All the leading candidates trying to replace and replace Gavin Newsom are Republicans, but some wear different stripes. There is a variety to choose from.
The ideologically greatest contrast is between conservative radio talk show host Larry Elder and liberal former San Diego Mayor Kevin Faulkner.
Sorry, can’t help you much on the most famous GOP aspirant: Caitlyn Jenner, Olympic gold medalist decathlete, reality television star, and probably the most prominent transgender candidate in American history. She is a recluse on public policy and fails to tell us much about what she will do as governor.
Back to Elder and Faulkner: Here’s an example of how they differ on racial discrimination.
“It’s bulls—that racism remains a huge problem in America,” Elder, who would be the first black governor of California, told me.
Certainly, he said, there used to be racism in employment and housing, “but not now.”
The “big problem” for black communities, Elder continued, “is the absence of a father at home.”
But what about the mistreatment of black people by white police, as depicted in the murder of George Floyd?
“Police are more reluctant to pull the trigger on black people than whites,” he argued.
I asked the 69-year-old syndicated talk show host, who grew up in the Pico-Union and South Central neighborhoods of Los Angeles and became an attorney, whether she had ever felt racial discrimination.
“There is no one my age who has not felt anything. Nothing is important,” replied the elder.
The radio commentator has been insisting for many years that America is not systematically racist.
In contrast, when Faulkner was mayor, San Diego created a new city department with the aim of ending systemic racism and assuring a fair distribution of government funding for things like parks, libraries, and annexes.
“The establishment of the Office of Race and Equity is an important step … to eliminate historical inequalities and barriers that have existed for so long,” the mayor said.
He called on San Diego to “help our country acknowledge and act on the systemic racism that has held many Americans behind their true potential.”
Faulkner recently emailed me: “I reject the notion that America is fundamentally racist.” But, he added, “we have a lot of work to do when it comes to addressing inequalities and barriers.”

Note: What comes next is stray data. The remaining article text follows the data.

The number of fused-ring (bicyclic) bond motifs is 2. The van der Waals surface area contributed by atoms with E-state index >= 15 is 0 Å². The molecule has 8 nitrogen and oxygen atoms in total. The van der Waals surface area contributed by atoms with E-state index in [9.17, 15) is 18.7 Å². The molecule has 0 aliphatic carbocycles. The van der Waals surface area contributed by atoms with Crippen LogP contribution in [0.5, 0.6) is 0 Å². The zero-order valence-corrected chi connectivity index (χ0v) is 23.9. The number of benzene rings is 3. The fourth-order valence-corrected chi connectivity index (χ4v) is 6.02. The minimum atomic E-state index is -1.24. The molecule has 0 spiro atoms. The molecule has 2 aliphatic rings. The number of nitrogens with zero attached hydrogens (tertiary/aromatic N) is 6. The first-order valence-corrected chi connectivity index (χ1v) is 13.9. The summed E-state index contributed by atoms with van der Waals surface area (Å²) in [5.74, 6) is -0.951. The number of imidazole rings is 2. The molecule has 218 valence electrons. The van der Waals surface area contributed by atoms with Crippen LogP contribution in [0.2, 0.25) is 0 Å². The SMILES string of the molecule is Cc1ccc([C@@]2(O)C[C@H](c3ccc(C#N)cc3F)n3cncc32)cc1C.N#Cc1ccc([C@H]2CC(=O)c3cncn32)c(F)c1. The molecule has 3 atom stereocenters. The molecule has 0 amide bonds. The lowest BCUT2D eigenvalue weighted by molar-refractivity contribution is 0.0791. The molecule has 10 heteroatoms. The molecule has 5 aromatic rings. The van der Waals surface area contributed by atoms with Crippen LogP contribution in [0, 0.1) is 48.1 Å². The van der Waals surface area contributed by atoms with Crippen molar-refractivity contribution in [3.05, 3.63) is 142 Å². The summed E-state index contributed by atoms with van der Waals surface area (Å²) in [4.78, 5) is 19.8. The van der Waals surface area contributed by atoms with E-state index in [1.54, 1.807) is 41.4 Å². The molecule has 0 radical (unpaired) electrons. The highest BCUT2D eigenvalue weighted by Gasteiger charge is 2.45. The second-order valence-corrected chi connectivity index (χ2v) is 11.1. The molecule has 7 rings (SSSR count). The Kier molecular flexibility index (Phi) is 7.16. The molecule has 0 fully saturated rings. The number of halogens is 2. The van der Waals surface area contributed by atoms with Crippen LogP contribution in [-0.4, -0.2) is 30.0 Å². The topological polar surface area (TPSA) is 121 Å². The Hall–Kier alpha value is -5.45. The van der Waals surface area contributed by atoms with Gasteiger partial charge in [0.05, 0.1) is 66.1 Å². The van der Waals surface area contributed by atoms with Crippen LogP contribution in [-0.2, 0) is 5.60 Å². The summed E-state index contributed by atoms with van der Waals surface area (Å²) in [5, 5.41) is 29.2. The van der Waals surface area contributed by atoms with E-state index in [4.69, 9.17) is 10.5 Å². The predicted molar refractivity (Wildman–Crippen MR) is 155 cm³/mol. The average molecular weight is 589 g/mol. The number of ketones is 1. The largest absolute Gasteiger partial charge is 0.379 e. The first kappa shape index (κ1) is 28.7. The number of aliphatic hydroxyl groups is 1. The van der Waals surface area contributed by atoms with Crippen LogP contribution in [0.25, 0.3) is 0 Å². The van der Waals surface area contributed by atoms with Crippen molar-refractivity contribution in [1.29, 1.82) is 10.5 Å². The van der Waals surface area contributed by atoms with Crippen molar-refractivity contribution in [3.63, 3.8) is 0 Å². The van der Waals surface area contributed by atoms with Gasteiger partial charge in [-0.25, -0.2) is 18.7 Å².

Racism is a sensitive topic that is not debated much in campaigns for high office. But it is an important factor when politicians make public policy and split tax dollars. Examples: police funding and the use of force, affirmative action in public education and employment, and the allocation of school money.
I called Rancho Santa Fe businessman John Cox, another Republican candidate in the September 14 election, and asked him how seriously he took racism.
Cox replied that black and Latino children living in low-income communities receive a second grade of public education compared to white students whose parents can afford private schooling.
“Look at the black and brown communities in California, and they are behind the eight-ball. They are being given less time,” he said.
Cox said: “I’m an advocate of school choice.”
School choice usually means taxpayer-funded vouchers that parents can spend at private institutions, a concept previously rejected by California voters.
On the water, all are candidates for further storage and desalination. No dispute.
bullet train? Derail it, they say.
One caveat in all of this: what the Elder says doesn’t matter. He waited till the last minute before the Friday deadline to file official paperwork. Hence, he did not make the tentative list of candidates for secretary of state, which was announced on Saturday night.
Elder’s camp said it hoped to be included in the final certified list to be released on Wednesday.
If not, it would be worse than Newsom’s team not acting in time to have the governor recognized as a Democrat on the recall ballot.
No party has a monopoly on screw-ups.
George Skelton is a Los Angeles Times columnist.